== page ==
Receiving a phone call from your child care provider letting you know that your toddler has been hitting, biting, or otherwise being aggressive toward the other children can be embarrassing and anxiety-inducing. The important thing is to remain calm and come up with a plan for addressing the aggressive behavior. Here are four tips for navigating this difficult situation:
Start by Getting All the Facts
Your initial instinct when you learn your child has been aggressive may be to become defensive or to overreact, but it's important to instead gather all of the facts about the situation when you are feeling calm. Ask your child's daycare teacher if you can set up an in-person meeting or longer phone call once you've had a chance to collect your thoughts. Ask for all of the important details, including how often this has happened (a one-time shove from a child who's feeling tired or overwhelmed is different from a child who has been consistently hitting their classmates for weeks), which children were involved, and if the teacher has noticed any specific triggers, such as fighting over a toy.
Consider a Different Daycare
In some cases, it may turn out that your child's daycare isn't the best fit. Toddlers sometimes act out in aggressive ways when they feel uncomfortable, ignored, overwhelmed, or in some way unsafe. Your child may need a smaller daycare with more one-on-one attention or a more quiet and soothing learning environment if their current daycare is on the loud and chaotic side. You and your child should feel very comfortable with the teachers and overall environment.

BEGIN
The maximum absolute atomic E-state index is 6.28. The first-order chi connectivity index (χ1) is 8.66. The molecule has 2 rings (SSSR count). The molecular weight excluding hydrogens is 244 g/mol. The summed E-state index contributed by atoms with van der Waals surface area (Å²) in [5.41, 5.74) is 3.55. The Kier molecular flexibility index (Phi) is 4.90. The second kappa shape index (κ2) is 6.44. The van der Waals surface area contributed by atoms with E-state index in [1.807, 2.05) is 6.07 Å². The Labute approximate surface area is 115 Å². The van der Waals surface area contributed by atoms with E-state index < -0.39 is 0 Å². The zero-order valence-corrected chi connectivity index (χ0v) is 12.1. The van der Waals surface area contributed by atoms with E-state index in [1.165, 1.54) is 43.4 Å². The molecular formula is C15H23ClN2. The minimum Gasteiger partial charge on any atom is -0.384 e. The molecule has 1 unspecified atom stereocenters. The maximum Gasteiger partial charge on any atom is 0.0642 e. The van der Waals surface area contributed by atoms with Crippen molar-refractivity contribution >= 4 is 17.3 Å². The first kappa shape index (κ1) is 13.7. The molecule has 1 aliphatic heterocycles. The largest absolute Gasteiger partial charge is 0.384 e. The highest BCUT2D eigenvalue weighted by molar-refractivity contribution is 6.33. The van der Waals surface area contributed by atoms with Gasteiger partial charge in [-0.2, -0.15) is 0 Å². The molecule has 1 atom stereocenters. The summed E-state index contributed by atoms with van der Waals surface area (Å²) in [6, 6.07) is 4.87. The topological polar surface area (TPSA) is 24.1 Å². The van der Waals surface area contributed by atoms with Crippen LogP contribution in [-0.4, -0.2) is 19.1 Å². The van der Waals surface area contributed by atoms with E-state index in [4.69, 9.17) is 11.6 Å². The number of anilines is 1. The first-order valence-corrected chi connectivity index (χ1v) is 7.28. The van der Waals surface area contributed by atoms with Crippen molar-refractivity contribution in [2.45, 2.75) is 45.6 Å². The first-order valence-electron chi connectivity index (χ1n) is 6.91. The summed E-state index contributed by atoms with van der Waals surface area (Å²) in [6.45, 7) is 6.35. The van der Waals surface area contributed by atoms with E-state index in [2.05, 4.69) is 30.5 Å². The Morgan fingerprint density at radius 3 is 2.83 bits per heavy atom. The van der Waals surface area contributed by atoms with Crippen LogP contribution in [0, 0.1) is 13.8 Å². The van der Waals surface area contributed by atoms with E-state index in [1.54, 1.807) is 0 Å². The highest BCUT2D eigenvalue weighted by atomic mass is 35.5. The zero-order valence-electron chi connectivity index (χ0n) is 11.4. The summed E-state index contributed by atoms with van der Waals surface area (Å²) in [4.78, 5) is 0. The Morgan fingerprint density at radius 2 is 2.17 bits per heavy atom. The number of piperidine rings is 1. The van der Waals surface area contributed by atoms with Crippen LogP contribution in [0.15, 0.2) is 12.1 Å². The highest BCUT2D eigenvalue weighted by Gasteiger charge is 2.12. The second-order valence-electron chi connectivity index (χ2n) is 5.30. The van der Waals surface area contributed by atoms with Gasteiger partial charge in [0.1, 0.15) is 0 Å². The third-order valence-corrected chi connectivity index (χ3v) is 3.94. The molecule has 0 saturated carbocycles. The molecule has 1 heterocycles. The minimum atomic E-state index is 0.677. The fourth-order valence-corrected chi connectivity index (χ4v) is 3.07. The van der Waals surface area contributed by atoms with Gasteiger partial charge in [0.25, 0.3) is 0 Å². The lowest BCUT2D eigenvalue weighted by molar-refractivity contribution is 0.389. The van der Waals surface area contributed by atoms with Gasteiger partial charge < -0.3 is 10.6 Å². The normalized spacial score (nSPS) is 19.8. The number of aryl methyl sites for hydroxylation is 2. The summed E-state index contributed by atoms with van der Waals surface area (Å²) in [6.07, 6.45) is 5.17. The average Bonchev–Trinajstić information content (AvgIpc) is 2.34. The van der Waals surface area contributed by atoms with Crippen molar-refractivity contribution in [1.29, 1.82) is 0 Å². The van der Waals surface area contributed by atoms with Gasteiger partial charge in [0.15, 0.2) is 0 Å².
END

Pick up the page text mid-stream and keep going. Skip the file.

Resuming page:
Talk to Your Child
In a quiet moment, sit down with your toddler and talk to them about what you've learned. Avoid being angry or focusing on punishment, and instead explain in simple terms that when your child feels frustrated they should tell their teacher or go sit quietly by themselves instead of hitting or biting. Focus on being empathetic and trying to understand where your child is coming from.
Seek Professional Help If Needed
If your child's aggressive behavior gets worse instead of going away, or there have recently been major life changes that your toddler may be struggling to process, a child psychologist can be a huge help. With limited vocabularies, toddlers often get frustrated when they can't express why they are upset. Child psychologists are trained in helping small children communicate through words, art, and movement, while also guiding them toward more constructive responses to anxiety than aggression.
Learning that your child has been aggressive at daycare is never a fun experience, but by following these tips, you will be able to address the issue before it becomes more serious. Talk to educators and check out sites like http://www.cottonwoodmontessorischools.com for more information.